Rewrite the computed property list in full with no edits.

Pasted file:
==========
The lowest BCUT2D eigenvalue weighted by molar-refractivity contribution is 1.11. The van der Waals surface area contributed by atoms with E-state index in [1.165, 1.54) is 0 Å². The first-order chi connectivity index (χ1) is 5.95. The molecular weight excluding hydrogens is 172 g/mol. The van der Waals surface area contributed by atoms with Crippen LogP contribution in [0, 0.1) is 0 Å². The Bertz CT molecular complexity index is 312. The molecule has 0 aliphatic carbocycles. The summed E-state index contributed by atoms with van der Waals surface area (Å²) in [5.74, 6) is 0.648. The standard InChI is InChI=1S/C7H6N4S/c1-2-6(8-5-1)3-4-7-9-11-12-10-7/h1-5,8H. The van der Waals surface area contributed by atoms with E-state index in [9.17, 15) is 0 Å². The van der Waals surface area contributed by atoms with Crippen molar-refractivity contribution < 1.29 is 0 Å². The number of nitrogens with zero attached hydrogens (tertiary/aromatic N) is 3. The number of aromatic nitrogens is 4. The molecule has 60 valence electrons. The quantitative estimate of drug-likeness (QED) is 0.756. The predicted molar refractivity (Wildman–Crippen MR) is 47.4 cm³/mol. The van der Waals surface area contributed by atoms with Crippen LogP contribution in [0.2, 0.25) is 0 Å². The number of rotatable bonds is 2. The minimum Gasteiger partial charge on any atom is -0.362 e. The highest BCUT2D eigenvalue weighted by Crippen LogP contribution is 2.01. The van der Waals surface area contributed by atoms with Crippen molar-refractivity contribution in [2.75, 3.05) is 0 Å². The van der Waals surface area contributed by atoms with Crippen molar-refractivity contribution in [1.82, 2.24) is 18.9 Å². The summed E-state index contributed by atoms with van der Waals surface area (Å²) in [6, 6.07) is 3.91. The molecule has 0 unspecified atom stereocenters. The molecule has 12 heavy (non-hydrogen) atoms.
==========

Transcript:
The lowest BCUT2D eigenvalue weighted by molar-refractivity contribution is 1.11. The van der Waals surface area contributed by atoms with E-state index in [1.165, 1.54) is 0 Å². The first-order chi connectivity index (χ1) is 5.95. The molecular weight excluding hydrogens is 172 g/mol. The van der Waals surface area contributed by atoms with Crippen LogP contribution in [0, 0.1) is 0 Å². The Bertz CT molecular complexity index is 312. The molecule has 0 aliphatic carbocycles. The summed E-state index contributed by atoms with van der Waals surface area (Å²) in [5.74, 6) is 0.648. The standard InChI is InChI=1S/C7H6N4S/c1-2-6(8-5-1)3-4-7-9-11-12-10-7/h1-5,8H. The van der Waals surface area contributed by atoms with E-state index in [9.17, 15) is 0 Å². The van der Waals surface area contributed by atoms with Crippen molar-refractivity contribution < 1.29 is 0 Å². The number of nitrogens with zero attached hydrogens (tertiary/aromatic N) is 3. The number of aromatic nitrogens is 4. The molecule has 60 valence electrons. The quantitative estimate of drug-likeness (QED) is 0.756. The predicted molar refractivity (Wildman–Crippen MR) is 47.4 cm³/mol. The van der Waals surface area contributed by atoms with Crippen LogP contribution in [0.2, 0.25) is 0 Å². The number of rotatable bonds is 2. The minimum Gasteiger partial charge on any atom is -0.362 e. The highest BCUT2D eigenvalue weighted by Crippen LogP contribution is 2.01. The van der Waals surface area contributed by atoms with Crippen molar-refractivity contribution in [2.75, 3.05) is 0 Å². The van der Waals surface area contributed by atoms with Crippen molar-refractivity contribution in [1.82, 2.24) is 18.9 Å². The summed E-state index contributed by atoms with van der Waals surface area (Å²) in [6, 6.07) is 3.91. The molecule has 0 unspecified atom stereocenters. The molecule has 12 heavy (non-hydrogen) atoms.